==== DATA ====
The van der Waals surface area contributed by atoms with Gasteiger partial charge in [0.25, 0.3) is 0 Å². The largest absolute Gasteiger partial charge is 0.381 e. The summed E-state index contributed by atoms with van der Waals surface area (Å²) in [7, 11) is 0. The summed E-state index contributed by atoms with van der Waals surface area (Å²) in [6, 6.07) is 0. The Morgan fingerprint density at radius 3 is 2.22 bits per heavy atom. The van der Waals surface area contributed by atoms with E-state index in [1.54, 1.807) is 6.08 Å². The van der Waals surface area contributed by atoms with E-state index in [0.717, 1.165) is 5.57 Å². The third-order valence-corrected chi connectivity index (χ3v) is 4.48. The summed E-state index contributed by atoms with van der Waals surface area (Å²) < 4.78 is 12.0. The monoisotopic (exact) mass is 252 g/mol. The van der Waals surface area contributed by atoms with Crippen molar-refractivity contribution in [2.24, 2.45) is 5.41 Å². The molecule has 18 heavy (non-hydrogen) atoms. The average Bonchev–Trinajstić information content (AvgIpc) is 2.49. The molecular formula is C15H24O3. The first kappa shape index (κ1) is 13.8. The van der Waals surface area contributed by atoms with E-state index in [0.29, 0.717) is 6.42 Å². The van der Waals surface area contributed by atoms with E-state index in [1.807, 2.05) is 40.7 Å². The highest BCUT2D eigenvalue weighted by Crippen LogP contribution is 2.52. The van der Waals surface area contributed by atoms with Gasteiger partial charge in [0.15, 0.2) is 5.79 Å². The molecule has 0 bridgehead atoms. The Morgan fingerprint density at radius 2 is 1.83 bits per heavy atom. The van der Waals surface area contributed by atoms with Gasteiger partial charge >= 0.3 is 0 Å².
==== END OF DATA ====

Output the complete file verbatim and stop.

The van der Waals surface area contributed by atoms with Gasteiger partial charge in [0.25, 0.3) is 0 Å². The largest absolute Gasteiger partial charge is 0.381 e. The summed E-state index contributed by atoms with van der Waals surface area (Å²) in [7, 11) is 0. The summed E-state index contributed by atoms with van der Waals surface area (Å²) in [6, 6.07) is 0. The Morgan fingerprint density at radius 3 is 2.22 bits per heavy atom. The van der Waals surface area contributed by atoms with E-state index in [1.54, 1.807) is 6.08 Å². The van der Waals surface area contributed by atoms with E-state index in [0.717, 1.165) is 5.57 Å². The third-order valence-corrected chi connectivity index (χ3v) is 4.48. The summed E-state index contributed by atoms with van der Waals surface area (Å²) < 4.78 is 12.0. The monoisotopic (exact) mass is 252 g/mol. The van der Waals surface area contributed by atoms with Crippen molar-refractivity contribution in [2.24, 2.45) is 5.41 Å². The molecule has 18 heavy (non-hydrogen) atoms. The average Bonchev–Trinajstić information content (AvgIpc) is 2.49. The molecular formula is C15H24O3. The first kappa shape index (κ1) is 13.8. The van der Waals surface area contributed by atoms with E-state index in [0.29, 0.717) is 6.42 Å². The van der Waals surface area contributed by atoms with E-state index in [1.807, 2.05) is 40.7 Å². The highest BCUT2D eigenvalue weighted by Crippen LogP contribution is 2.52. The van der Waals surface area contributed by atoms with Gasteiger partial charge in [0.15, 0.2) is 5.79 Å². The molecule has 0 bridgehead atoms. The Morgan fingerprint density at radius 2 is 1.83 bits per heavy atom. The van der Waals surface area contributed by atoms with Gasteiger partial charge >= 0.3 is 0 Å².